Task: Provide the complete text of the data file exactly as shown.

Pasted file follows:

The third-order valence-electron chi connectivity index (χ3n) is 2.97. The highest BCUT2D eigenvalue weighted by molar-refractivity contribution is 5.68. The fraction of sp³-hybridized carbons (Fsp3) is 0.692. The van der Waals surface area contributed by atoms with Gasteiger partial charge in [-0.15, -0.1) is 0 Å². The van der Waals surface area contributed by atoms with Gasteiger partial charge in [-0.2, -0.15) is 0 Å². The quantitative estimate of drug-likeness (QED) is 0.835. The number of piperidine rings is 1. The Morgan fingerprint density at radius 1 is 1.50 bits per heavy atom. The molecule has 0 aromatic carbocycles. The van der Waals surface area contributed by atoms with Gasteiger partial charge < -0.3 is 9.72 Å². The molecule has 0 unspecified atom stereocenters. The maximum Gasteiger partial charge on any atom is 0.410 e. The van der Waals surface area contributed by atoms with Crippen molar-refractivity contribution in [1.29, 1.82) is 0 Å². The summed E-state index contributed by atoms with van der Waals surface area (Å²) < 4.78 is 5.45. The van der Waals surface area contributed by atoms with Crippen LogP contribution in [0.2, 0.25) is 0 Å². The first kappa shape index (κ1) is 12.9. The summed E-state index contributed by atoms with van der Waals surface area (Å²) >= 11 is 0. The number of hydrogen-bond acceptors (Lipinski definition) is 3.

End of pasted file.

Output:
The third-order valence-electron chi connectivity index (χ3n) is 2.97. The highest BCUT2D eigenvalue weighted by molar-refractivity contribution is 5.68. The fraction of sp³-hybridized carbons (Fsp3) is 0.692. The van der Waals surface area contributed by atoms with Gasteiger partial charge in [-0.15, -0.1) is 0 Å². The van der Waals surface area contributed by atoms with Gasteiger partial charge in [-0.2, -0.15) is 0 Å². The quantitative estimate of drug-likeness (QED) is 0.835. The number of piperidine rings is 1. The Morgan fingerprint density at radius 1 is 1.50 bits per heavy atom. The molecule has 0 aromatic carbocycles. The van der Waals surface area contributed by atoms with Gasteiger partial charge < -0.3 is 9.72 Å². The molecule has 0 unspecified atom stereocenters. The maximum Gasteiger partial charge on any atom is 0.410 e. The van der Waals surface area contributed by atoms with Crippen molar-refractivity contribution in [1.29, 1.82) is 0 Å². The summed E-state index contributed by atoms with van der Waals surface area (Å²) < 4.78 is 5.45. The van der Waals surface area contributed by atoms with Crippen LogP contribution in [0.2, 0.25) is 0 Å². The first kappa shape index (κ1) is 12.9. The summed E-state index contributed by atoms with van der Waals surface area (Å²) >= 11 is 0. The number of hydrogen-bond acceptors (Lipinski definition) is 3.